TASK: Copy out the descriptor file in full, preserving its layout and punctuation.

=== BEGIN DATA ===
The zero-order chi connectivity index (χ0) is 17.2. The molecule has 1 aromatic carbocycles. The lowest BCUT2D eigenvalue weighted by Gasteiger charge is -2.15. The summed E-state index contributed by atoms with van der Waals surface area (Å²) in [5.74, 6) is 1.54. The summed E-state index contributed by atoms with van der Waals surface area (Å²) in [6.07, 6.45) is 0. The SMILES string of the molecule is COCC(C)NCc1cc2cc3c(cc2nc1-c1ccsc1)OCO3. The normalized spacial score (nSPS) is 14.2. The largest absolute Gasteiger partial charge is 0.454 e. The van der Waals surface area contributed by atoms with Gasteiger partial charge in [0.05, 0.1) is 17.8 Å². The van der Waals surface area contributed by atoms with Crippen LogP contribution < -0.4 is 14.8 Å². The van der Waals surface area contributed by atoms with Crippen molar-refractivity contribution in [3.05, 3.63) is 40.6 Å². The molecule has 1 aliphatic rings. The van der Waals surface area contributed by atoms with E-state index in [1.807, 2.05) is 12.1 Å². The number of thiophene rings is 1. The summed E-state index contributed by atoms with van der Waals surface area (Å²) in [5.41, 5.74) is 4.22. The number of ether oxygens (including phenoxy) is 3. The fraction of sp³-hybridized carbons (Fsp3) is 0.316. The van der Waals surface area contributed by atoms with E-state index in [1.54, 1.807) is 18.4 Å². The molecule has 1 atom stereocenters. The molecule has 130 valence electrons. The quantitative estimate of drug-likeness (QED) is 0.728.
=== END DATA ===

The zero-order chi connectivity index (χ0) is 17.2. The molecule has 1 aromatic carbocycles. The lowest BCUT2D eigenvalue weighted by Gasteiger charge is -2.15. The summed E-state index contributed by atoms with van der Waals surface area (Å²) in [5.74, 6) is 1.54. The summed E-state index contributed by atoms with van der Waals surface area (Å²) in [6.07, 6.45) is 0. The SMILES string of the molecule is COCC(C)NCc1cc2cc3c(cc2nc1-c1ccsc1)OCO3. The normalized spacial score (nSPS) is 14.2. The largest absolute Gasteiger partial charge is 0.454 e. The van der Waals surface area contributed by atoms with Gasteiger partial charge in [0.05, 0.1) is 17.8 Å². The van der Waals surface area contributed by atoms with Crippen LogP contribution < -0.4 is 14.8 Å². The van der Waals surface area contributed by atoms with Crippen molar-refractivity contribution in [3.05, 3.63) is 40.6 Å². The molecule has 1 aliphatic rings. The van der Waals surface area contributed by atoms with E-state index in [1.807, 2.05) is 12.1 Å². The number of thiophene rings is 1. The summed E-state index contributed by atoms with van der Waals surface area (Å²) in [5.41, 5.74) is 4.22. The number of ether oxygens (including phenoxy) is 3. The fraction of sp³-hybridized carbons (Fsp3) is 0.316. The van der Waals surface area contributed by atoms with E-state index in [1.54, 1.807) is 18.4 Å². The molecule has 1 atom stereocenters. The molecule has 130 valence electrons. The quantitative estimate of drug-likeness (QED) is 0.728.